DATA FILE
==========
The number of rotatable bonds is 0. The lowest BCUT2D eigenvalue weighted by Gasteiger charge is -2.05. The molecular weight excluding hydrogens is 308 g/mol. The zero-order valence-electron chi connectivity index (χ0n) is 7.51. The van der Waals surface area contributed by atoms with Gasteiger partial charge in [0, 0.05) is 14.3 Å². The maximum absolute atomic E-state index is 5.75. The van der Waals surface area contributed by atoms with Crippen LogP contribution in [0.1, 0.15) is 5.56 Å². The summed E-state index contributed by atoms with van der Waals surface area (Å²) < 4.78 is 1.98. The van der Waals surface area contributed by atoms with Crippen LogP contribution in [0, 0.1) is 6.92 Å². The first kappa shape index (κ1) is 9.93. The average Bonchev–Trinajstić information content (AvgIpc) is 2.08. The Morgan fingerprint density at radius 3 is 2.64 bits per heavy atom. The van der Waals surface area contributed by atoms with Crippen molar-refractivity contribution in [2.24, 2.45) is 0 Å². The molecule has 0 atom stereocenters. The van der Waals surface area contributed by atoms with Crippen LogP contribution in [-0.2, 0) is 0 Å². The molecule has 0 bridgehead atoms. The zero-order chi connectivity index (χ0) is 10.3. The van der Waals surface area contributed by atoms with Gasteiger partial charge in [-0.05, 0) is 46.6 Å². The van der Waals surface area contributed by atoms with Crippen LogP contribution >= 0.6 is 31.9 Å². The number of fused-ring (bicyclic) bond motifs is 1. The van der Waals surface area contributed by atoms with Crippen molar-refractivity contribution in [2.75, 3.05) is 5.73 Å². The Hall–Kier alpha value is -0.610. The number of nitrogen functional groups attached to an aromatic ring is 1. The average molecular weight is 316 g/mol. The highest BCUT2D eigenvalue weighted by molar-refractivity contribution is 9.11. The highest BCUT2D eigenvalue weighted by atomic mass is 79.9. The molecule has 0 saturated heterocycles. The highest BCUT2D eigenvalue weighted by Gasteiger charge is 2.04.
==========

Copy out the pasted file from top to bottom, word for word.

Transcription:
The number of rotatable bonds is 0. The lowest BCUT2D eigenvalue weighted by Gasteiger charge is -2.05. The molecular weight excluding hydrogens is 308 g/mol. The zero-order valence-electron chi connectivity index (χ0n) is 7.51. The van der Waals surface area contributed by atoms with Gasteiger partial charge in [0, 0.05) is 14.3 Å². The maximum absolute atomic E-state index is 5.75. The van der Waals surface area contributed by atoms with Crippen LogP contribution in [0.1, 0.15) is 5.56 Å². The summed E-state index contributed by atoms with van der Waals surface area (Å²) < 4.78 is 1.98. The van der Waals surface area contributed by atoms with Crippen LogP contribution in [0, 0.1) is 6.92 Å². The first kappa shape index (κ1) is 9.93. The average Bonchev–Trinajstić information content (AvgIpc) is 2.08. The Morgan fingerprint density at radius 3 is 2.64 bits per heavy atom. The van der Waals surface area contributed by atoms with Crippen molar-refractivity contribution in [2.24, 2.45) is 0 Å². The molecule has 0 atom stereocenters. The van der Waals surface area contributed by atoms with Crippen LogP contribution in [-0.2, 0) is 0 Å². The molecule has 0 bridgehead atoms. The zero-order chi connectivity index (χ0) is 10.3. The van der Waals surface area contributed by atoms with Gasteiger partial charge in [-0.05, 0) is 46.6 Å². The van der Waals surface area contributed by atoms with Crippen LogP contribution >= 0.6 is 31.9 Å². The number of fused-ring (bicyclic) bond motifs is 1. The van der Waals surface area contributed by atoms with Crippen molar-refractivity contribution in [2.75, 3.05) is 5.73 Å². The Hall–Kier alpha value is -0.610. The number of nitrogen functional groups attached to an aromatic ring is 1. The average molecular weight is 316 g/mol. The highest BCUT2D eigenvalue weighted by molar-refractivity contribution is 9.11. The highest BCUT2D eigenvalue weighted by atomic mass is 79.9. The molecule has 0 saturated heterocycles. The highest BCUT2D eigenvalue weighted by Gasteiger charge is 2.04.